Eye-tracking is a research methodology successfully applied in numerous fields. It should also come as no surprise that, over time, eye tracking has become adopted by UX researchers for usability testing.
This methodology involves recording the participants’ eye movements and analysing where they are looking, for how long, and what elements their gaze is focused on when interacting with a digital product.
Thanks to eye-tracking, you can examine participants’ subconscious behaviour, check which interface elements draw their attention, collect unbiased and highly precise data and complement it with other biometric data (EEG, EMG, etc.) So if you want to test your product for sales or marketing, choose eye-tracking!
Last but not least…
Click tracking is a research method that allows you to track, as the name suggests, where users are clicking on your website, app or email.
Various tools (such as Hotjar) record clicks on desktops and taps on mobile devices and then generate helpful reports. There you will gain numerical data (e.g. the number of clicks on a button), as well as heat maps or recordings from specific sessions.
If you want to test how to increase conversions, identify the product’s strengths and weaknesses, and analyse real user behaviour, click tracking will undoubtedly help you!
In this article, I have presented the top 11 UX research methods. Of course, the list doesn’t end here. Depending on your needs, you can also choose other highly effective techniques to give you detailed insights into your users. These can be:
- Net Promoter Score (NPS)
- Custom Satisfaction Score (CSAT)
- Conversion path analysis
- Diary studies
- And so much more!
The main lesson from this article is this: if you want your digital product to truly work and captivate users, you can never neglect the importance of UX research.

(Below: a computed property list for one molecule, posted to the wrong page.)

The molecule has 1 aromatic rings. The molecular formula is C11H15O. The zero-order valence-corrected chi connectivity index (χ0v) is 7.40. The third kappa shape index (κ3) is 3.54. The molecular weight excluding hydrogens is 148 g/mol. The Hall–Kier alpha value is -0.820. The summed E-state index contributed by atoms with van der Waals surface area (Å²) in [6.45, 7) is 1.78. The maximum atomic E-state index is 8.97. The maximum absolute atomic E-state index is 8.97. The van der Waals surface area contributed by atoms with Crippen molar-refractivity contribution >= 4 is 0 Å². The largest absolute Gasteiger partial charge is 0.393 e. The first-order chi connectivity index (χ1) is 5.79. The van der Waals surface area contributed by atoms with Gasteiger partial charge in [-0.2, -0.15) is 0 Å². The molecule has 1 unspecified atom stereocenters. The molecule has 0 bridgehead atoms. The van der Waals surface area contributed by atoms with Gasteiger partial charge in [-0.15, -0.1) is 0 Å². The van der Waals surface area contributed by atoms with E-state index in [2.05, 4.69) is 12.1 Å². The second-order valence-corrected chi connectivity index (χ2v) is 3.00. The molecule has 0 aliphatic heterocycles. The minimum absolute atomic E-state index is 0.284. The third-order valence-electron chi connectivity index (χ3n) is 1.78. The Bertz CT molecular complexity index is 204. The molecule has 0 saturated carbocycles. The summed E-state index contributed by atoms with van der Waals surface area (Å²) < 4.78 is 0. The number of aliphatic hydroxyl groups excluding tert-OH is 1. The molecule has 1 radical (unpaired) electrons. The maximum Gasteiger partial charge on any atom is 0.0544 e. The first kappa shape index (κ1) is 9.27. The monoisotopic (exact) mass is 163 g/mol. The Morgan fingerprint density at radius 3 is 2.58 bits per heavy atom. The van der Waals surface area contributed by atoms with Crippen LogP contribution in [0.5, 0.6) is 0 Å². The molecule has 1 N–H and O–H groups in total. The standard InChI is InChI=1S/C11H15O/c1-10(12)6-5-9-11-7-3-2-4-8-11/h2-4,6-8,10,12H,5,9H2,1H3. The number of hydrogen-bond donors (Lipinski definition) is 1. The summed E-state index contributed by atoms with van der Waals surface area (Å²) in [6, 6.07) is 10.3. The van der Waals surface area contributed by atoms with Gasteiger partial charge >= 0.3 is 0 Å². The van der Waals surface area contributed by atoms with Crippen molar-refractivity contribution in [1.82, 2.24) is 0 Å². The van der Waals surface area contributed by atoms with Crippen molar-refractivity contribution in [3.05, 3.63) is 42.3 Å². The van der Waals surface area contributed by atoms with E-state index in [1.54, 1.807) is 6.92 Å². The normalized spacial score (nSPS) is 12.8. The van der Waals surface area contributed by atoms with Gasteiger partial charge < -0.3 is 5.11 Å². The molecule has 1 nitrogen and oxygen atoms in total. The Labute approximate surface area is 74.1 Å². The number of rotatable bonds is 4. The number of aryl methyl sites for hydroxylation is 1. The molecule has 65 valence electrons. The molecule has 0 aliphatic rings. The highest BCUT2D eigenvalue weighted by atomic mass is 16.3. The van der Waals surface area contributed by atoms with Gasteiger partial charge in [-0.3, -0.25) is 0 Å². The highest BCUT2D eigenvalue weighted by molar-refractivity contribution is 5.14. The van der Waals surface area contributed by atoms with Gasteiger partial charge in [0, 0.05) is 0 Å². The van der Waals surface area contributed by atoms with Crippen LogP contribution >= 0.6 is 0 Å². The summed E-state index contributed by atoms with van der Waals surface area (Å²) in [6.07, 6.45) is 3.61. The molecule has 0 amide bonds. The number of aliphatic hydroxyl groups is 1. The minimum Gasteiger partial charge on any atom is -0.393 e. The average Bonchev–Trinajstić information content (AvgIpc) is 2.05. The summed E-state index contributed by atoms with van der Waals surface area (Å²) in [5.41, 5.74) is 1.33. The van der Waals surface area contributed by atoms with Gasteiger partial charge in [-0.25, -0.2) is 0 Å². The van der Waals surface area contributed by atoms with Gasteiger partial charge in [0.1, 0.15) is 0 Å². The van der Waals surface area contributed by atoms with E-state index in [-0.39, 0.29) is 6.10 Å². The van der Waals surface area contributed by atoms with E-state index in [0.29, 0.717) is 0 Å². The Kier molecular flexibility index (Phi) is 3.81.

How does UX research help businesses?
You can use UX research in your business for many different reasons:
- Through in-depth user research, you can better personalise your digital solution to user needs, thus increasing their engagement and retention.
- By conducting market research and competitor analysis, you can better prioritise which features are most necessary.
- UX helps reduce the cost of customer acquisition.
- You can use UX research to support your business decisions regarding product development and marketing campaigns.
How do you choose the right UX research method?
If you want to gain as many useful insights as possible, you need to choose the right UX research method. For this purpose, you should ask yourself a few questions first:
- What don’t I know yet but need to find out?
- What is the main goal of my research?
- What data do I need to collect?
- Do I want to learn about user behaviour or their opinions?
- At what stage of product development do I want to conduct the research?
With their help, you will make some things clear and will be able to set the direction of your UX research.
Here are some additional tips to help you make the right choice:
- If you need statistically relevant data, conduct quantitative research with a larger sample group.
- If you want to hear user feedback, conduct qualitative research, whereas quantitative methods will be the best solution to study user behaviour.
- Some UX research methods, such as A/B testing, can’t be applied before a product is released.